Newsletters

Tax Alerts
Tax Briefing(s)

For 2022, the Social Security wage cap will be $147,000, and Social Security and Supplemental Security Income (SSI) benefits will increase by 5.9 percent. These changes reflect cost-of-living adjustments to account for inflation.


The Court of Appeals for the Second Circuit affirmed the district court's judgment that the cap on the federal income tax deduction for money paid in state and local taxes (SALT) is constitutional.


The IRS has reminded employers to check the Work Opportunity Tax Credit available for hiring long-term unemployment recipients and other groups of workers facing significant barriers to employment.


The IRS highlighted how expanded tax benefits help both individuals and businesses give to charity before the end of this year.


The IRS issued a notice clarifying the application of certain extensions granted under the Consolidated Omnibus Budget Reconciliation Act of 1985 (COBRA) for the election of COBRA coverage and payment of COBRA premiums due to the COVID-19 emergency.


The IRS identified drought-stricken areas where tax relief is available to taxpayers that sold or exchanged livestock because of drought.


An individual was allowed to deduct the amount of premiums paid to provide health insurance coverage for his ex-spouse as alimony.


The IRS has reminded taxpayers that the last quarter of 2021 is a good time to check withholding.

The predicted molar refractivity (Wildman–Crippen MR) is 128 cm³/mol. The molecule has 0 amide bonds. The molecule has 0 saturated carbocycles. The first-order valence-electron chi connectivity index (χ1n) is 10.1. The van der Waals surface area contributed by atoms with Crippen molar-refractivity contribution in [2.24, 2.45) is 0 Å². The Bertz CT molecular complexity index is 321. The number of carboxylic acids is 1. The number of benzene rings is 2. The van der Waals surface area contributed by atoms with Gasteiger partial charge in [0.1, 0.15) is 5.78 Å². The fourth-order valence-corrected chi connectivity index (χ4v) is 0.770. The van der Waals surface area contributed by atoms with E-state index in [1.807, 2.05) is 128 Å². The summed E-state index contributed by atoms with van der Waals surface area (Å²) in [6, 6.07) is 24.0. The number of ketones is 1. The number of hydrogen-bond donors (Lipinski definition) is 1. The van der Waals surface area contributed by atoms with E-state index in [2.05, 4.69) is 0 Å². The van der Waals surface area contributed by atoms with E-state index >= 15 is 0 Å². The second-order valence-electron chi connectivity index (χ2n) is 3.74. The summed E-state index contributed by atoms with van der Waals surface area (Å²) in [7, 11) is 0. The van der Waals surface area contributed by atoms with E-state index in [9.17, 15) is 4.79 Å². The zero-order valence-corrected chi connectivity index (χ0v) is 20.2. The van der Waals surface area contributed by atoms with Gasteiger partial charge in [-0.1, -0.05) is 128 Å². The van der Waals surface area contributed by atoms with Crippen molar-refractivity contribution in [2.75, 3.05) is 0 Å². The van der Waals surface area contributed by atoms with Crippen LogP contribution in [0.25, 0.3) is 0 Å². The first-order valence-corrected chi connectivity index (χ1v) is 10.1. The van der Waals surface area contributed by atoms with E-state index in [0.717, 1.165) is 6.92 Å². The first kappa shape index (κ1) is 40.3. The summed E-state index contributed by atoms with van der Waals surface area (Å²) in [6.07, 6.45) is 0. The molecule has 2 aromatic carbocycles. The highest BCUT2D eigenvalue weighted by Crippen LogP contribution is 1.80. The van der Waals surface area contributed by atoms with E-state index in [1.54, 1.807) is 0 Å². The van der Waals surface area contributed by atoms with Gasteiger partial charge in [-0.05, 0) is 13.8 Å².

The IRS released standards that a limited liability company (LLC) must satisfy to receive a determination letter recognizing it as tax-exempt under Code Secs. 501(a)(1) and 501(c)(3). This does not affect the status of organizations currently recognized under Code Sec. 501(c)(3).


Final regulations under Code Sec. 301 update the existing regulations under this provision to reflect statutory changes made by the Technical and Miscellaneous Revenue Act of 1988 ( P.L. 100-647) (the 1988 Act).


The Treasury and IRS have issued final regulations addressing the calculation of qualified business asset investment for qualified improvement property, under the alternative depreciation system (ADS), for purposes of the Code Sec. 250 deduction (for foreign-derived intangible income and Code Sec. 951A global intangible low-taxed income (GILTI)) and for purposes of determining GILTI.


The IRS has responded to criticism from the Treasury Inspector General for Tax Administration and the National Taxpayer Advocate, among others, that resolution of identity theft accounts takes too long by increasing its measures to flag suspicious tax returns, prevent issuance of fraudulent tax refunds, and to expedite identity theft case processing. As a result, the IRS's resolution time has experienced a moderate improvement from an average of 312 days, as TIGTA reported in September 2013, to an average of 278 days as reported in March 2015. (The 278-day average was based on a statistically valid sampling of 100 cases resolved between August 1, 2011, and July 31, 2012.) The IRS has recently stated that its resolution time dropped to 120 days for cases received in filing season 2013.


It is never too early to begin planning for the 2016 filing season, the IRS has advised in seven new planning tips published on its website. Although the current filing season has just ended, there are steps that taxpayers can take now to avoid a tax bill when April 2016 rolls around. For example, the IRS stated that taxpayers can adjust their withholding, take stock of any changes in income or family circumstances, maintain accurate tax records, and more, in order to reduce the probability of a surprise tax bill when the next filing season arrives.


The IRS expects to receive more than 150 million individual income tax returns this year and issue billions of dollars in refunds. That huge pool of refunds drives scam artists and criminals to steal taxpayer identities and claim fraudulent refunds. The IRS has many protections in place to discover false returns and refund claims, but taxpayers still need to be proactive.